DB: We have a very detailed system in place because we’re working with the council. Normally, about 90-100 pallets a week go through the market. There was a massive spike with panic buying at the start of COVID-19, so we had even more than that with all the extra goods being delivered. We report how many pallets we get, reuse and up-cycle, which means we can showcase our impact through real numbers. The council keeps renewing our service because the statistics are there. We’re part of their waste strategy moving forward. We were asked to create benches for Slade Gardens using the palettes, and that’s really the circular economy in a nutshell. If we can get more of that happening in the community, its real sustainability.

LG: What is it like working closely with the local council?
DB: It’s a completely different spectrum of work. I have a Masters in Sports Management and I was working for Better before this. I had to grow into and understand an entirely new industry. That kept me motivated through the whole process because it can be very slow moving with the council. This has been a long and hard journey, sometimes tedious. It took about a year to convince them that this was a worthwhile service, but they’ve been our partner for two years now. I’m not sure many of the market traders even know this is happening. The wood wasted is stored behind Pop Brixton and it just disappears! I’m learning more and more how the waste industry works as a whole. Most local authorities are looking at ways to get rid of their waste so it’s a growing industry.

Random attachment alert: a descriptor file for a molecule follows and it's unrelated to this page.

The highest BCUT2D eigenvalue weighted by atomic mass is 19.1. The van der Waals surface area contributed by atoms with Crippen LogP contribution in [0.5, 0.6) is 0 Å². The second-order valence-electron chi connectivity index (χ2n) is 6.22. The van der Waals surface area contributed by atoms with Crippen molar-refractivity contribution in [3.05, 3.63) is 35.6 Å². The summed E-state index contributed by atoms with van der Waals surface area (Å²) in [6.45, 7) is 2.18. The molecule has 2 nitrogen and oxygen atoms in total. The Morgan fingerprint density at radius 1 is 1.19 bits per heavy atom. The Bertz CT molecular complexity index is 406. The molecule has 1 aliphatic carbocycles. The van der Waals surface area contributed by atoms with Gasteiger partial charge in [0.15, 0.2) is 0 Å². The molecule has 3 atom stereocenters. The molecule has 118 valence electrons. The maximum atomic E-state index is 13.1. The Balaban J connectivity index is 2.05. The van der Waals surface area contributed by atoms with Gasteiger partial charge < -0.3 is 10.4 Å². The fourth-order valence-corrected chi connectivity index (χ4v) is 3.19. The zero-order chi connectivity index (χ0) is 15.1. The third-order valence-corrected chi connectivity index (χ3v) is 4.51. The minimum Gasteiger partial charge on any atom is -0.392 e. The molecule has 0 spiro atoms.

LG: Besides rescuing palettes, where do you source materials?
DB: Estate agents are a big help. They give us furniture from clearance drops when a property needs to be emptied. Sometimes we will go into the houses and take wood that would otherwise be discarded. There is a lot of good hard wood out there, and all we have to do is clean it, sand it or break it down. It is really good wood in old houses. The Remakery also gets constant donations, so there is a warehouse full of materials; lots of bespoke furniture. It’s more ideal to get real wood than a palette, because its more effort and a longer process to finished item.

LG: What’s the craziest thing you’ve transformed or built?
DB: We did a nursery using long sheets of wood from a dining table. We’ve made a children’s mud kitchen. Here’s a fun fact about the Local Greens planters – they used to be the flooring from Pop Brixton! You wouldn’t believe what they looked like before. Pop contacted the Remakery when they were tearing up the floor; we collected the wood, dried it out and created your planters.